a) Appointment of Sue Edwards to the Unsafe Building & Lands Enforcement Agency
2 year Term 01.01.2015 – 12.31.2016
b) Board Seats remain open on the:
** Unsafe Buildings & Lands Enforcement Agency - Dekalb/Troy & Glenville Corporation
 4) Budget Revisions: It was approved with some minor changes.
5) Budget Control Report: There was not any Budget Control Report since it was decided to have the report on quarterly basis.
 6) Invoices for payment: Invoices totaling $47,795.83 were approved for payment.
 7) County Commission Minutes for 12.05.2014: It was approved.
 8) Receipt of County Board Minutes:
a) Lewis-Gilmer E-911 Advisory Board October 25 & Addressing Report for October
b) Ambulance Service Authority September 11 and October 09
c) Unsafe Buildings & Lands Enforcement Agency October 09 and November 13
d) Little Kanawha Transit Authority November 17
Commission acknowledged the receipt of the minutes. These minutes are available for review if desired by any citizen.
VI. UNFINISHED BUSINESS
 1) Recreation Center Gas Bill From Hayden Harper-Update: County Administrator indicated that County has not heard from the company
 2) Right of Way on Kanawha Street, Camden Flats Subdivision - Update : President Chapman has asked the County Prosecutor to find out about selling this property.
 3) Courthouse Basement Project-Update: Work is still in progress. Project should be finished by the end of the year.
VII. NEW BUSINESS:
Discussion and/or action on:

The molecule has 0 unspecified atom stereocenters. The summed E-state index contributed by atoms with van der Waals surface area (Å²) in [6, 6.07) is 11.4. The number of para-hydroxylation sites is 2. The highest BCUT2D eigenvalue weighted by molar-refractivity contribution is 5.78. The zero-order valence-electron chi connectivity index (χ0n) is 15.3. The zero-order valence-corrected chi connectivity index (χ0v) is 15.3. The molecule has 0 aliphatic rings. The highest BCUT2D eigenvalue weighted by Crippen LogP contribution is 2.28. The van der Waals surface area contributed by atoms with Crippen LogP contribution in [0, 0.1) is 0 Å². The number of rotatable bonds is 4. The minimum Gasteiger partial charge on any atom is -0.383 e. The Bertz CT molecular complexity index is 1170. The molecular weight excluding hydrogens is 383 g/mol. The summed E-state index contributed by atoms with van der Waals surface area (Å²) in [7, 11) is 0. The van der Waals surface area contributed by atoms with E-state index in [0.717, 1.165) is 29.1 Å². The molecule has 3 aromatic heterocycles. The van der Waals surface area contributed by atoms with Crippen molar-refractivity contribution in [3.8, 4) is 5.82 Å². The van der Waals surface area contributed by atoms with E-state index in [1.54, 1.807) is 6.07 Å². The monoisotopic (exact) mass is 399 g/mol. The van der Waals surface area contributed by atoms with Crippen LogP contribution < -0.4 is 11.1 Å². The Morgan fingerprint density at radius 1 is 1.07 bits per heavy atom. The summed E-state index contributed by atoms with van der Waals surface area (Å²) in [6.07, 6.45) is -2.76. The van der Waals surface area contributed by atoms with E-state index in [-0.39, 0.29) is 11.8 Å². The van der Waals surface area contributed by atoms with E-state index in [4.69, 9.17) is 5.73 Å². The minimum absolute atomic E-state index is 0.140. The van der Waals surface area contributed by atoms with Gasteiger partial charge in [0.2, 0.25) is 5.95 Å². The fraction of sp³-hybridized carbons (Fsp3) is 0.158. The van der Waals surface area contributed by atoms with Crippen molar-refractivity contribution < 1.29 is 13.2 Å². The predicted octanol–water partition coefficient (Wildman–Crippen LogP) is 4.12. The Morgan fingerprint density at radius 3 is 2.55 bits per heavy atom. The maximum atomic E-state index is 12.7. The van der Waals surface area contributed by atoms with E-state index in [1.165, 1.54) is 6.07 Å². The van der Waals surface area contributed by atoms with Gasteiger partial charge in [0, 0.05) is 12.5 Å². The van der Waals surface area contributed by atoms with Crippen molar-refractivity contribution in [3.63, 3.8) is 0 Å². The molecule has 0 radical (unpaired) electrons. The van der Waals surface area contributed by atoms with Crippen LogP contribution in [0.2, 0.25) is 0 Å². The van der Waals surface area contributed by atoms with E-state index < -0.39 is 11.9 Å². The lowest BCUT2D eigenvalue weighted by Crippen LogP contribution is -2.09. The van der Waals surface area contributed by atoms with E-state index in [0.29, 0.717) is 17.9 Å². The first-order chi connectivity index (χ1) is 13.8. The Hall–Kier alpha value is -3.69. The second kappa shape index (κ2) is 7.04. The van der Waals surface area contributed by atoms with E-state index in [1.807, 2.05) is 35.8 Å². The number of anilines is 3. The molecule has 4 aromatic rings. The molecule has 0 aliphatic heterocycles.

1) Receipt of FY 2013 Audit Report from the State Auditor’s Office: Preliminary copy has been provided which is public record.
 2) Commission Appointments to County Boards for calendar year 2015: Discussion was made on the Calendar for next year which is basically same as State calendar and same as last year.
 3) Agreement Lease with Tanner Community Board: It was signed and approved.
 4) Mike Hess to substitute for Dog Catcher, Debbie Hess during her Medical Absence: Approved.
 5) Continuity of Operations Plan Back-up Location for Health Department: Shawnee Hall at Recreation was selected for mass Immunization and Emergency. The Commission will reimburse the Recreation Center for the use of the building.
 6) Sign Change of Scope Form and Change of Scope Resolution on the following grants:
07LEDA0543N - Jailhouse Boiler Replacement - $650 Remaining Balance
12LEDA0049 - American Red Cross Laptop Computer - $364 Remaining Balance
07LEDA0544N EMS - Roof Replacement - $647 Remaining Balance
14LEDA0544 - EMS Roof Replacement - $1000 Remaining Balance
 7) Sign Court Security Grant Meeting Invitation Letters
A meeting was scheduled by the Commission with all parties involved at the Courthouse for January 16, 2015 at 10:00 AM.
 VIII. OTHER BUSINESS: None
 IX. EXECUTIVE SESSION IF NEEDED: None
 X. ADJOURNMENT
NEXT MEETING: Friday, January 02, 2015 at 9:00 AM.
Click H E R E to Watch the Video
G-Eye™: Gilmer County Commission Regular Meeting Report - Friday, 01.02.15
GILMER COUNTY COMMISSION
REGULAR MEETING REPORT
January 02, 2015 @ 9:00 AM
Gilmer County Courthouse – Commission Office
10 Howard Street, Glenville, WV
[xx] = The order the meeting was conducted (Video)
 I. CALL TO ORDER: Meeting was called to order by President Chapman. Commissioner Bennett Present, Commissioner Kennedy Absent. Also present were County Clerk, Jean Butcher and County Administrator Cindy Wilson.
 II. PLEDGE of ALLEGIANCE TO THE U.S. FLAG: The Allegiance to the U.S. Flag was conducted.